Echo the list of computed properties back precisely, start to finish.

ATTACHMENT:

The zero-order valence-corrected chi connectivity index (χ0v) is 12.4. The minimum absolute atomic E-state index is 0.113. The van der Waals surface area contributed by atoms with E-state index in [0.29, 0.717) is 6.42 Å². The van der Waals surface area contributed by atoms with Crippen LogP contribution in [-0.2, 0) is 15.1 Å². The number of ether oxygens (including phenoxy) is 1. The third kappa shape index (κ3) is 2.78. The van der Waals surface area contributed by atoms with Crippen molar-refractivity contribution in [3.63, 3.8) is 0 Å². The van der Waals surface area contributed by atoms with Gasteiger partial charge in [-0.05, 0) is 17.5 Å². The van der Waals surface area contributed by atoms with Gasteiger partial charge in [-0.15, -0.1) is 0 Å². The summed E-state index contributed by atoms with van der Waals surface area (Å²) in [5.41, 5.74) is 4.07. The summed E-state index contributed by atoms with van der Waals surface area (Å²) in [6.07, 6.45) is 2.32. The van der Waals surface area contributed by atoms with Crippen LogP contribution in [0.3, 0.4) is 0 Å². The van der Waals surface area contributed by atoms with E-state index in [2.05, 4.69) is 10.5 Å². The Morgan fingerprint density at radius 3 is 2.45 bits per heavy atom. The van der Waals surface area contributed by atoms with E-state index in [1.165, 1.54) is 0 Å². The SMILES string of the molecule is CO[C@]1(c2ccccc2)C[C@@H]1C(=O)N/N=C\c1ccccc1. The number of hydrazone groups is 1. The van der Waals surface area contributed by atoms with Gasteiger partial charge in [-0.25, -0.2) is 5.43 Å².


The zero-order valence-corrected chi connectivity index (χ0v) is 12.4. The minimum absolute atomic E-state index is 0.113. The van der Waals surface area contributed by atoms with E-state index in [0.29, 0.717) is 6.42 Å². The van der Waals surface area contributed by atoms with Crippen LogP contribution in [-0.2, 0) is 15.1 Å². The number of ether oxygens (including phenoxy) is 1. The third kappa shape index (κ3) is 2.78. The van der Waals surface area contributed by atoms with Crippen molar-refractivity contribution in [3.63, 3.8) is 0 Å². The van der Waals surface area contributed by atoms with Gasteiger partial charge in [-0.05, 0) is 17.5 Å². The van der Waals surface area contributed by atoms with Gasteiger partial charge in [-0.15, -0.1) is 0 Å². The summed E-state index contributed by atoms with van der Waals surface area (Å²) in [5.41, 5.74) is 4.07. The summed E-state index contributed by atoms with van der Waals surface area (Å²) in [6.07, 6.45) is 2.32. The van der Waals surface area contributed by atoms with Crippen LogP contribution in [0.3, 0.4) is 0 Å². The van der Waals surface area contributed by atoms with E-state index in [2.05, 4.69) is 10.5 Å². The Morgan fingerprint density at radius 3 is 2.45 bits per heavy atom. The van der Waals surface area contributed by atoms with E-state index in [1.165, 1.54) is 0 Å². The SMILES string of the molecule is CO[C@]1(c2ccccc2)C[C@@H]1C(=O)N/N=C\c1ccccc1. The number of hydrazone groups is 1. The van der Waals surface area contributed by atoms with Gasteiger partial charge in [-0.25, -0.2) is 5.43 Å².